Cities in transition: physical and cultural renovation

1° ENTO StudyLab in Slavutych (Ukraine) on 23-26 October 2018

The SummerLab in Charleroi consisted in a series of workshops aimed at defining the new concept of ENTO Study Tours, taking as a reference the first edition that will be held in Slavutych (Ukraine) from 23 to 26 October 2018.

Participants to the SummerLab worked intensively to the definition of the agenda and of the conditions for participating. A special thanks goes to the members of the Organization Committee.

So, we are very pleased to present the results of the work.

In attach to the present Newsletter you can find the Guidelines to ENTO members, which offer detailed information on logistical and administrative issues.

A couple of words should be deserved to the topic  chosen for the StudyLab.

As the visit to Charleroi clearly underlined, many times in their lives cities, towns and more generally communities find themselves in a transition phase.

It could derive from an economic crisis, a shift in the main industrial vocation of the area, as it was the case of Charleroi. It could even come from an extraordinary event, as it was the Chernobyl disaster for Slavutych.

In such a transition phase, local governments are generally in the front line and are called to lead the community towards a safety and prosperous future.

Generally, exiting the crisis requires a rethinking of the community intimate identity. Such a change is not easy to lead. It implies a shift in the local culture, so as to say in the set of assumptions, values and shared norms that inspire citizens’ way of life.

Such a shift can be observed in the prevailing behaviors within the community.

Such a shift also involves the city physical appearance: its buildings, its public and private spaces.

There is a strong interconnection between the external look and the inner spirit of the community. On one way, the look is the mirror of the inner spirit. On the other, changes in the physical appearance influence the citizens’ attitude.

From this point of view, all local authorities share the same mission of the Bouwmesteer Team in Charleroi: to rebuild the city in its physical appearance bat also in its mentality.

How can a local government exercise an effective leadership in the transition phase? Which kind of actions have been proving to be effective in the practice? Which are the implication for policy-making and public management?

We would like to take the opportunity of the visit to Slavutych to reflect on these issues together.

 

City in transitions: the experience of Charleroi

A visitor who arrives at Charleroi has immediately the impression of a City in transition.  Newly regenerated squares and streets, new residential buildings and malls, an attentive refurbishing of urban furniture, like benches and garbage cans. It is a city that wants to leaf beneath its shoulder the long economic crisis connected with the fall down of the traditional mining and steal industry. But of course transition is never easy to lead. Big parts of the city centre, occupied during the crisis by drug sellers and prostitutes are repaved and enlighten in a fashionable way. But still empty of people. Charleroi transition is not just a spontaneous one. It is the result of the Municipality strategy.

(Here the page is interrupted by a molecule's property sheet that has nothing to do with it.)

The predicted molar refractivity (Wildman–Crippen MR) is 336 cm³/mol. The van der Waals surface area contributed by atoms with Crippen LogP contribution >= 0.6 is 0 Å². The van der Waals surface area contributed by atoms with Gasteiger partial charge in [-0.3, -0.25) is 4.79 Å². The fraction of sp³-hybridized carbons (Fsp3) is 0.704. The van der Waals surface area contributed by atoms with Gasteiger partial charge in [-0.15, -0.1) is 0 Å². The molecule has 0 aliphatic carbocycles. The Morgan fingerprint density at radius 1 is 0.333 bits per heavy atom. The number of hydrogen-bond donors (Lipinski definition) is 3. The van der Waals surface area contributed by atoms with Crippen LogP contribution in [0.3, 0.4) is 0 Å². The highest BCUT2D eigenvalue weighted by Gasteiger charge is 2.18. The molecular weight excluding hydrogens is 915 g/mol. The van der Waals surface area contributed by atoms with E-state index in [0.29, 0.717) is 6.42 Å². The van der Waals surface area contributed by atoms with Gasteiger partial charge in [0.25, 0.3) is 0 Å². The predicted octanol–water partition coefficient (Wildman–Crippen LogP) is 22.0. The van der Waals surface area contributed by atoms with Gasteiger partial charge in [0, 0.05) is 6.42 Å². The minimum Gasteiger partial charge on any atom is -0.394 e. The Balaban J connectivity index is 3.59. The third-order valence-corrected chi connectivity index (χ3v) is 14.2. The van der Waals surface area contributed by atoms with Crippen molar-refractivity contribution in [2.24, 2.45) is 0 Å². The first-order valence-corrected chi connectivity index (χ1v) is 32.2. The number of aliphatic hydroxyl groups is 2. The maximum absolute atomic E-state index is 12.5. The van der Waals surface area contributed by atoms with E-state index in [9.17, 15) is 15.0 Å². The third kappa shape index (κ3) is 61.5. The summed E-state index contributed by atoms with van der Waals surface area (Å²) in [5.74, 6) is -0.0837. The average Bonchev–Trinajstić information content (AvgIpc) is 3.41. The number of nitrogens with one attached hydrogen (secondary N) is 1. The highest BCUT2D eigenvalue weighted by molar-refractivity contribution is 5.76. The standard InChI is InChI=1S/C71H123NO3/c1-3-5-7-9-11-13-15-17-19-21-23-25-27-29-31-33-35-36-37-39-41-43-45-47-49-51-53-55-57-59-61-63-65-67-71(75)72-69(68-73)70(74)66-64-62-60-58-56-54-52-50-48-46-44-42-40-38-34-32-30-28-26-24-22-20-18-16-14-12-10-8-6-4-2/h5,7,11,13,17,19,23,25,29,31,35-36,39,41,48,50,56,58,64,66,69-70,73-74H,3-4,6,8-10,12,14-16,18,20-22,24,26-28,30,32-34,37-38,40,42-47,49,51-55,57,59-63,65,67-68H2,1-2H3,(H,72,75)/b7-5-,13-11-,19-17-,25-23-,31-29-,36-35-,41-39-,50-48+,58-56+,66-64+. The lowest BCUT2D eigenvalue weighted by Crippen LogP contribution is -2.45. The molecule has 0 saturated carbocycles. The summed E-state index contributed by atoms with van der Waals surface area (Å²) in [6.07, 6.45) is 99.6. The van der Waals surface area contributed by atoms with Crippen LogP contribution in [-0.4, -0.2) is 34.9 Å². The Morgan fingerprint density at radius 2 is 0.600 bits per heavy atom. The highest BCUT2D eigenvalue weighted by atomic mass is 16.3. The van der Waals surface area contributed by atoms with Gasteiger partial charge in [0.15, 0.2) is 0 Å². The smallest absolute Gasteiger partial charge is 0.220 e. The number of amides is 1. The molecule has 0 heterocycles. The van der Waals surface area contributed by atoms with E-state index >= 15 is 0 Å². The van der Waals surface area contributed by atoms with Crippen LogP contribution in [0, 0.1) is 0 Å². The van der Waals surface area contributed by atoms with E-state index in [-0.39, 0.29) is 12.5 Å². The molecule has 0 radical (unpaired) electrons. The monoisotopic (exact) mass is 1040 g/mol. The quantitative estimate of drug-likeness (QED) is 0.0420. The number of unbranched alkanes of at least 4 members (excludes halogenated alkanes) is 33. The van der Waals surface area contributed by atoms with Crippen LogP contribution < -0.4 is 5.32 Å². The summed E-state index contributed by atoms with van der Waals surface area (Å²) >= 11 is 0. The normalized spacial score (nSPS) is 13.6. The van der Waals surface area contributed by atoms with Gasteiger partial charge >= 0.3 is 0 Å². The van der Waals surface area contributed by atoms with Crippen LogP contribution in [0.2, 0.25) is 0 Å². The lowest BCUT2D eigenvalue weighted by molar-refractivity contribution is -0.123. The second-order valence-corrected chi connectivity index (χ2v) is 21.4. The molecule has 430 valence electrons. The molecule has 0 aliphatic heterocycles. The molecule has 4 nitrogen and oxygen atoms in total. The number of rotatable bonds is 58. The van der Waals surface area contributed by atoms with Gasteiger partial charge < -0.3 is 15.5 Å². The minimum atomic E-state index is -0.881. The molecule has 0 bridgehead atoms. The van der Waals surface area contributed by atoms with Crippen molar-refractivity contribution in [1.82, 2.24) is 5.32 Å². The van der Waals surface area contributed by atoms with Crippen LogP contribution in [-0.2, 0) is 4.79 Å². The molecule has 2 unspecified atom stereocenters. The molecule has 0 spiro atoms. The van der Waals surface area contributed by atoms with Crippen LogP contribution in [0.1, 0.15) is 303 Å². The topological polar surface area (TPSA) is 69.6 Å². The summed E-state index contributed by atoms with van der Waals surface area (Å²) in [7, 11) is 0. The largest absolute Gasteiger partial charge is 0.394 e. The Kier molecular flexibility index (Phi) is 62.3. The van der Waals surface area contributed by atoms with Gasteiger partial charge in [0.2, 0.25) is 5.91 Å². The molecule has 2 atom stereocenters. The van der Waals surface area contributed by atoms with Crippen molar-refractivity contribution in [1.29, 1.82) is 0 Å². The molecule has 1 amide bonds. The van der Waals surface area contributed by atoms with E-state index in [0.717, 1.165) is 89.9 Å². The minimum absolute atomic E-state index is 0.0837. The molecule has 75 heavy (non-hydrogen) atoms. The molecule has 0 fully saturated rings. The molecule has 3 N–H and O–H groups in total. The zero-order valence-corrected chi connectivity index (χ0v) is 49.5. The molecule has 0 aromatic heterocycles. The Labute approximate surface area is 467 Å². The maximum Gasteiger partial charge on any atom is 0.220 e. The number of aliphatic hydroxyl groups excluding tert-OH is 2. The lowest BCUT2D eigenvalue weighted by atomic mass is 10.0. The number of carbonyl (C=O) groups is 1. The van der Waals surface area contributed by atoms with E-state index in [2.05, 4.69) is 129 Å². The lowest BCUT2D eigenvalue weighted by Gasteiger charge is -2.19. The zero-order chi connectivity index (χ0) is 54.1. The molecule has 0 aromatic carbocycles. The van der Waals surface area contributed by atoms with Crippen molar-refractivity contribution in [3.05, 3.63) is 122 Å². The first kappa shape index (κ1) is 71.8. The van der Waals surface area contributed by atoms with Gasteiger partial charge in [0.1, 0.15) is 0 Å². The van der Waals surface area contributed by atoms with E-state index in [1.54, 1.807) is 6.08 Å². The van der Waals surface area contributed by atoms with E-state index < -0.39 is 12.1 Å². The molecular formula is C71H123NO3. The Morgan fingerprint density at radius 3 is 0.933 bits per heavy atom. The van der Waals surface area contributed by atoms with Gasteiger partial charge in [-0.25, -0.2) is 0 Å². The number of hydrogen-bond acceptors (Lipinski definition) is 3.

For this transition, a specific team of architects, urbanists and designers has been created within the local administration. The team is under the lead of Mr.Georgios Maillis, Bouwmeester de Charleroi. The name of the positions comes from Flemish language, one of the three official languages in Belgium, and means “Master of construction”. 

It is a name historically rooted that underline the responsibility of re-building the city.As Ms. Pauline Cabrit, a French landscape architect member of the team and working in Belgium since 2013, clearly stated, the aim of the Bouwmeester Office is to rebuild Charleroi, both physically and mentally. It is an effective way to say that the job cannot be considered finished when the construction site is completed. A cultural construction site needs to be managed, too. It involves people perceptions, expectations and behaviors. How to effectively manage such a work is a good question to be deepened in next StudyLab in Slavutych (Ukraine).

More information: http://www.charleroi-bouwmeester.be/

 

In Houyet the railway station becomes a meeting point for citizens and tourists

Houyet is famous for the castle occupied by the Belgian Royal Family as country residence. A second and maybe most important reason for being so famous consists in being the birthplace of our friend Pierre Petit. And it is not by chance that the Mayor of Houyet’ surname is also “Petit”. Mr. Yvan Petit is the mayor of the village for many years and he is also the big brother of Pierre.

So it was a sort of family visit the one we had in Houyet and it gave us the chance to learn about the steps a small village in Belgium is undertaking in order to remain attractive for residents who mainly commute to other cities and to tourists who still bring on the traditional vocation of the area.

Today ca. 4’000 people live in the 10 settlements that merged together as a result of Wallonian territorial reform. The municipal surface is incredibly big compared to the number of inhabitants: more than 122 square kilometer.

Of most interest is the Railway Station, which was transformed in a public space for citizens who need information about municipal services but also take part to ICT cou

rse

s to improve their knowledge of computers and internet. It is also a welcome point for tourists who come there for visiting such a gorgeous countryside, for wandering and cycling or for canoeing along the Leese River.

Thank you Pierre and thank you, Yvan for your great hosting!

 

More information (in French) on: http://www.houyet.be/

 

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